Welcome to the Chubby Chatterbox Newsletter, where I’ll be posting favorites from the Chubby Chatterbox archives. In addition, my complete thriller Return of the Mary Celeste will soon be serialized here for those who have asked for something beyond a regular post.

My novel is based on a true event, arguably the greatest maritime mystery of all time. In 1872 the crew and passengers of Boston brigantine Mary Celeste abandoned their seaworthy ship and its valuable cargo, vanishing in the middle of the Atlantic. Speculation over their fate has never abated. History records that after the Mary Celeste tragedy no one from that fateful voyage was ever seen again. History is about to be rewritten…

Return of the Mary Celeste


Tragedy struck the brigantine Mary Celeste on the morning of November 25, 1872. The hourly log was later recovered from the deserted vessel; At 8 a.m. the last notation was made. By 9 a.m. no one remained aboard to chalk the next entry.

Something had terrified Captain Benjamin Briggs and his crew, prompting the seasoned skipper to make a decision certain to affect not only himself, his ship and crew, but his family as well—his wife and two year old daughter were aboard Mary Celeste. Much ink has been spilled in fanciful and scientific attempts to explain the calamity that engulfed this perfectly seaworthy ship, yet all that is known for certain is this: in a matter of minutes Captain Briggs became convinced that the only way to save their lives was by ordering everyone into a hastily launched lifeboat. By giving the order to abandon ship, he also launched the greatest of all maritime mysteries.

On December 5, 1872, a month after leaving New York Harbor, Mary Celeste was found drifting on a calm and empty sea. The ship was in fine condition, perfectly intact with valuable cargo safely stored in her hold, but the crew and passengers had vanished. None were ever seen again.

Until now….

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Blog Archive


Remembering Truckzilla

May 01, 2015 :: written in: All Blog Posts
First Posted 10/9/13     I thought Mrs. C. had lost her mind when she came home from work, excited at having won two tickets in an office pool for an event so outside my field of interest as to be laughable. “You won tickets to what?” I asked.   She beamed. “Tickets to a truck and tractor pull.”   “What the hell is that?” I asked, hoping the name was a misnomer and this event had nothing to do with trucks or tractors.   “As I understand it, trucks and tractors engage in tugs of war, there’s a demolition derby and other events. You can take CJ. He loves cars and trucks. It will be a great bonding experience for the two of you. And Truckzilla will be there. You ... read more

 + photos!,  read more

The Smell of Cut Grass

May 04, 2015 :: written in: All Blog Posts
  On Friday morning I took a moment to enjoy the Spring weather while waiting for the pool to open where I swim laps. The light glistened like an Impressionist painting, and the air was heavy with the scent of grass being mowed at the adjacent high school. Few things trigger memories better than smells, and the pungent scent of cut grass reminded me of all the lawns I’d mowed over the years.             To be clear, I’ve always hated mowing lawns. When I was a kid we had a big lawn and the cheapest lawnmower on the block. Even though my dad was a master mechanic, our lawnmower was always covered in rust and when pushed shrieked like a banshee in heat. We eventually p ... read more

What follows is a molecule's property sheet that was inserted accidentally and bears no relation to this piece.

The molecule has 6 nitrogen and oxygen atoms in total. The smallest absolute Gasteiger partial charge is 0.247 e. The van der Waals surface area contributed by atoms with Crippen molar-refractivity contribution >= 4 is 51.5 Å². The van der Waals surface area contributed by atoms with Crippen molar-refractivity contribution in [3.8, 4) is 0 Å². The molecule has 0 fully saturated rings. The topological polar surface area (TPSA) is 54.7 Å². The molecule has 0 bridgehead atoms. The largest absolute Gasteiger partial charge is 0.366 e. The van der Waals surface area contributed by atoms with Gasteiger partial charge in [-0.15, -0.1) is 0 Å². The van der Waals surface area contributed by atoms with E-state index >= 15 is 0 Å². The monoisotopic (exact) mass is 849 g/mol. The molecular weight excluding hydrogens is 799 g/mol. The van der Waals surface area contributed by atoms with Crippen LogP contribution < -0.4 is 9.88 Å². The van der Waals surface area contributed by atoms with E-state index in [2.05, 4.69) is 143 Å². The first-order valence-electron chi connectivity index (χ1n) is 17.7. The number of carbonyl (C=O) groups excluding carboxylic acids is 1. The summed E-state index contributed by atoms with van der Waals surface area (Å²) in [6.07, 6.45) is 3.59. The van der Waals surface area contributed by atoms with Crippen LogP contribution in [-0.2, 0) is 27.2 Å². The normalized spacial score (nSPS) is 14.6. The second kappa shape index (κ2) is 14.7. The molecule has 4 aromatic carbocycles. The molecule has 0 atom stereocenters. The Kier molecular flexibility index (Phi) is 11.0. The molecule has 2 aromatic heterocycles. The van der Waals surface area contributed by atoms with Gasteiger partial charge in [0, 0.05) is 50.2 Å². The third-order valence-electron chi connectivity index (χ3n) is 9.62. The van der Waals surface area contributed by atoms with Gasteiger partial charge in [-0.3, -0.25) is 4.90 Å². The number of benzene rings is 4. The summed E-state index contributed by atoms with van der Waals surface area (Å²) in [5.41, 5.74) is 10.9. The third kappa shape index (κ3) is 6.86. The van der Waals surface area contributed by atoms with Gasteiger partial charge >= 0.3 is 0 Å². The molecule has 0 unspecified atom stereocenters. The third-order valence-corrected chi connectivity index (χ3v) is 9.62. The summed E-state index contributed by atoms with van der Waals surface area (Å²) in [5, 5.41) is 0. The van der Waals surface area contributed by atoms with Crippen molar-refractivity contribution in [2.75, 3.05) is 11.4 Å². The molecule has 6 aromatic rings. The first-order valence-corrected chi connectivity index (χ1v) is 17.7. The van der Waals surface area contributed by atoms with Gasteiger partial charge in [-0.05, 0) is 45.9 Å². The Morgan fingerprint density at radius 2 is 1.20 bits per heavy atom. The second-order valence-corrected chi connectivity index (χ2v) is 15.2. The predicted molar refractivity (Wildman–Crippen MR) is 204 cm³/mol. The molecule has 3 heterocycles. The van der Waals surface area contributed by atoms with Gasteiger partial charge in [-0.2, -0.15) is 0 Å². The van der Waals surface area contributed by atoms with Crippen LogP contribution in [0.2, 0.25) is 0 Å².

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Prom Night

May 06, 2015 :: written in: All Blog Posts
  It’s that time of year again when Mrs. Chatterbox and I reflect on a rite of spring, the gathering of high school students in a ritual known as Senior Prom.             The best sightings are in downtown Portland at the marina on the Willamette River. An esplanade bordering the waterfront is crowded with restaurants popular on prom night. For years, Mrs. C. and I have made a habit of parking ourselves on a bench to watch the parade of young people dressed in finery on their special night. Stretch limos come and disgorge self-conscious teens trying their best to look nonchalant and grown up. Mrs. C. and I have fond memories of our prom, which we attended together forty-tw ... read more

 + photos!,  read more


May 11, 2015 :: written in: All Blog Posts
  Saturday was my mother’s ninetieth birthday, and while she struggled to place a positive spin on the event, I was left feeling pensive. Mrs. Chatterbox and our son CJ joined me in attempting to create a festive occasion, but I’m not sure we succeeded. I’d have preferred treating her to a nice dinner in a restaurant, or bringing her to our home so Mrs. Chatterbox could cook some Portuguese favorites, but Mom has become reclusive; it takes a shoehorn to pry her from her retirement facility. She hasn’t been to our home in nearly five years.             Noticeably absent was my older brother David, who I’ve mentioned several times in stories about my ... read more

 + photos!,  read more

Away We Go!

May 15, 2015 :: written in: All Blog Posts
  Away we go!     It’s been a while since Mrs. Chatterbox and I packed our suitcases and hit the road. On previous trips we’ve explored Turkey, Scandinavia, India, Thailand and Cambodia. On the eighteenth of this month we’re heading for the part of the world once referred to as the Romantic Road—Germany (Bavaria) Austria and Switzerland. Mrs. Chatterbox, an Army brat who grew up in Germany, is looking forward to seeing places she vaguely remembers as a child.             We land in Munich, where I’m looking forward to visiting the Alte Pinakothek Museum, one of the few world-class collections of old masters I’ve yet to see. We ... read more

 + photos!,  read more

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